Corgis lined up with their owners on grass at dog show

Hickory the Scottish Deerhound

Hickory, aka Foxcliffe Hickory Wind, won the Westminster Dog Show in 2011. She was the first Scottish Deerhound to win the competition in its history. Hickory is a true "underdog", surprising many with her victory, edging out some of the top breeds in the US to take the title. She had odds of 60 to 1 to win. Her popularity led her to appear on several talk shows, including The Martha Stewart Show and The Today Show. 

Related: Do Show Dogs Make Good Pets?

My Own Brucie the American Cocker Spaniel

My Own Brucie was a hugely "pawpular" pup, winning Best in Show at the Westminster Dog Show in 1940 and 1941. His father, Red Brucie, was a very famous sire, having fathered 36 champions throughout his life. 

My Own Brucie's fame led him and his handler to enjoy a testimonial dinner in their hometown of Poughkeepsie, New York. His obituary said that My Own Brucie was "probably the most photographed dog in the world...subject of motion picture shorts and numerous magazine articles."

Yogi the Hungarian Vizsla

Winner of Best in Show at Crufts in 2010, Yogi is one of the all-time greats. Also known by his official name Hungargunn Bear It'n Mind, Yogi broke the record for most Best in Show wins at all breed championship competitions in the UK. The record had stood for 80 years but was again broken in 2014.

Yogi was also a prolific sire. He fathered 525 puppies over 5 years in the UK, which accounted for around 10% of all Hungarian Vizslas born during this time.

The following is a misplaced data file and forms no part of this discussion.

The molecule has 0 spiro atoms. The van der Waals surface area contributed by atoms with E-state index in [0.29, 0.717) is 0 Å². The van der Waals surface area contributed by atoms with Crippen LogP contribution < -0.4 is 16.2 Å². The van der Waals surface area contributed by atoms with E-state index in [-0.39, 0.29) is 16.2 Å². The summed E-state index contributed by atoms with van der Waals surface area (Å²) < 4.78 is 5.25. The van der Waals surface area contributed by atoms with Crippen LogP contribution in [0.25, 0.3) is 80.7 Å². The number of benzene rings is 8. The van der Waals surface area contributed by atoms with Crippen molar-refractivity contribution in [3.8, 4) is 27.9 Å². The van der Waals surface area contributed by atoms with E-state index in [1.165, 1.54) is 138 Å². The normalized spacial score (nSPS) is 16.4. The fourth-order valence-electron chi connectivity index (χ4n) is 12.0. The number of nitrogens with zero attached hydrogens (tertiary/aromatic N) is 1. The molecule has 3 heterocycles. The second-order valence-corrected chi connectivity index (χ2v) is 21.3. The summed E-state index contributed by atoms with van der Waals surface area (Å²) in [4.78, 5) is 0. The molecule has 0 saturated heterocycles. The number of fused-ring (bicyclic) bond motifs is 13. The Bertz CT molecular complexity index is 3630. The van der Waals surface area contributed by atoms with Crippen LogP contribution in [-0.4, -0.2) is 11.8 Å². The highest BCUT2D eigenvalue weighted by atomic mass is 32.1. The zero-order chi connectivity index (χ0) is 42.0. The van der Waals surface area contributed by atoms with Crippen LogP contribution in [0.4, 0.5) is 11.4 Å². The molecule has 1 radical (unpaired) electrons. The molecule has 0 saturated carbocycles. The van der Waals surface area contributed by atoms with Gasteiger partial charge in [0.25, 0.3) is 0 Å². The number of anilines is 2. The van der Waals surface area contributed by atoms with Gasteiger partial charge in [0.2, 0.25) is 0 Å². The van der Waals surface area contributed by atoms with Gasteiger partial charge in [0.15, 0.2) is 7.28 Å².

Dog being measured on table at dog show

Teddy the Cairn Terrier

Teddy, AKA Ch. Rose Croft Best Foot Forward, was the most successful Cairn Terrier of all time. During his short two-year Specials career, Teddy won 17 Best in Shows, including 10 in one year, a feat never matched by another Terrier. Teddy also achieved 97 Group Wins, the most ever by a Cairn Terrier. 

He comes from a family of top-quality show dogs. By the end of 2000, Teddy and two of his brothers, Ch. Rose Croft Best Intentions and Ch. Rose Croft Best Laid Plans, were all ranked in the Top 5 Cairns. 

Tickle Em Jock the Scottish Terrier

Another dog who was just as famous for their show dog skills as their personal story was Tickle Em Jock. The 1911 Best in Show winner at the Westminster Dog Show was bought by his pet parent at a London meat market for only £2, equivalent to $15. 

Following his success, his handler was offered as much as $5,000 for Tickle Em Jock. He also drew lots of media attention for biting a judge's hand immediately after winning his Westminster Kennel Club title.

Think your dog has what it takes to take home the ribbon? Book a local dog trainer to brush up on their skills.

Comments (5)

Jerrie Wolfe


And no Cairn has even come close to breaking his record 22 years later

Jerrie Wolfe


At the end of the show year 2000, Teddy and two of his full brothers were all in the Top 5 Cairns #1 Ch Rose Croft Best Foot Forward, #3 Ch Rose Croft Best Intentions, #5 Ch Rose Croft Best Laid Plans